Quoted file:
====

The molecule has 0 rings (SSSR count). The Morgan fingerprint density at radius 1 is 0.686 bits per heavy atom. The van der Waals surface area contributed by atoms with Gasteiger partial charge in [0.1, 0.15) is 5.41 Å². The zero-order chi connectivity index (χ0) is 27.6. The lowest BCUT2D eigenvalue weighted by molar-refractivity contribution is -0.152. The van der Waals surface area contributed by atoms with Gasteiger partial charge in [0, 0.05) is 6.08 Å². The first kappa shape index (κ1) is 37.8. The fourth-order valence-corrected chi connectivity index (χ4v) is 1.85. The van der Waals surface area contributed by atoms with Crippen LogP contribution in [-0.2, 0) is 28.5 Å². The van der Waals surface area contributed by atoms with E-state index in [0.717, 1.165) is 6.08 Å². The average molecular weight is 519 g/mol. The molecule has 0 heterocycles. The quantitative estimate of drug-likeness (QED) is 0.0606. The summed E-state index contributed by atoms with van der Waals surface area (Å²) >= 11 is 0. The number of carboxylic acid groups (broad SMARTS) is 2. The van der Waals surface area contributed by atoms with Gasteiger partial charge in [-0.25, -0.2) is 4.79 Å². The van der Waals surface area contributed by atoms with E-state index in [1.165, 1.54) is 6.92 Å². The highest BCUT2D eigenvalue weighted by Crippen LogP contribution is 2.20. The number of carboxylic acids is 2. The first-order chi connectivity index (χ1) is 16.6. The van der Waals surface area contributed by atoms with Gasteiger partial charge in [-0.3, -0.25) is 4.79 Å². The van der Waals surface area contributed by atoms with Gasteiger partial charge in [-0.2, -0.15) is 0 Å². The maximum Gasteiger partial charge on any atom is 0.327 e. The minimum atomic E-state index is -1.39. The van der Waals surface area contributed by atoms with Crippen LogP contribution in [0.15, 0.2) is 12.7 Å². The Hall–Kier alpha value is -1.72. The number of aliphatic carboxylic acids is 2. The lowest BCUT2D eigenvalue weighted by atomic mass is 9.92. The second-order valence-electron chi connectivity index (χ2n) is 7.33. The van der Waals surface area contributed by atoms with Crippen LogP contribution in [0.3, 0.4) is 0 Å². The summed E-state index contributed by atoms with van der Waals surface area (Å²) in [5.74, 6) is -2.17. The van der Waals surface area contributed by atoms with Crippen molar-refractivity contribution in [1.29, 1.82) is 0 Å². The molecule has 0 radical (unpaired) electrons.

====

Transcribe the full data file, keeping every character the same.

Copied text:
The molecule has 0 rings (SSSR count). The Morgan fingerprint density at radius 1 is 0.686 bits per heavy atom. The van der Waals surface area contributed by atoms with Gasteiger partial charge in [0.1, 0.15) is 5.41 Å². The zero-order chi connectivity index (χ0) is 27.6. The lowest BCUT2D eigenvalue weighted by molar-refractivity contribution is -0.152. The van der Waals surface area contributed by atoms with Gasteiger partial charge in [0, 0.05) is 6.08 Å². The first kappa shape index (κ1) is 37.8. The fourth-order valence-corrected chi connectivity index (χ4v) is 1.85. The van der Waals surface area contributed by atoms with Crippen LogP contribution in [-0.2, 0) is 28.5 Å². The van der Waals surface area contributed by atoms with E-state index in [0.717, 1.165) is 6.08 Å². The average molecular weight is 519 g/mol. The molecule has 0 heterocycles. The quantitative estimate of drug-likeness (QED) is 0.0606. The summed E-state index contributed by atoms with van der Waals surface area (Å²) >= 11 is 0. The number of carboxylic acid groups (broad SMARTS) is 2. The van der Waals surface area contributed by atoms with Gasteiger partial charge in [-0.25, -0.2) is 4.79 Å². The van der Waals surface area contributed by atoms with E-state index in [1.165, 1.54) is 6.92 Å². The highest BCUT2D eigenvalue weighted by Crippen LogP contribution is 2.20. The number of carboxylic acids is 2. The first-order chi connectivity index (χ1) is 16.6. The van der Waals surface area contributed by atoms with Gasteiger partial charge in [-0.3, -0.25) is 4.79 Å². The van der Waals surface area contributed by atoms with Gasteiger partial charge in [-0.2, -0.15) is 0 Å². The maximum Gasteiger partial charge on any atom is 0.327 e. The minimum atomic E-state index is -1.39. The van der Waals surface area contributed by atoms with Crippen LogP contribution in [0.15, 0.2) is 12.7 Å². The Hall–Kier alpha value is -1.72. The number of aliphatic carboxylic acids is 2. The lowest BCUT2D eigenvalue weighted by atomic mass is 9.92. The second-order valence-electron chi connectivity index (χ2n) is 7.33. The van der Waals surface area contributed by atoms with Crippen LogP contribution in [0.3, 0.4) is 0 Å². The summed E-state index contributed by atoms with van der Waals surface area (Å²) in [5.74, 6) is -2.17. The van der Waals surface area contributed by atoms with Crippen molar-refractivity contribution in [1.29, 1.82) is 0 Å². The molecule has 0 radical (unpaired) electrons.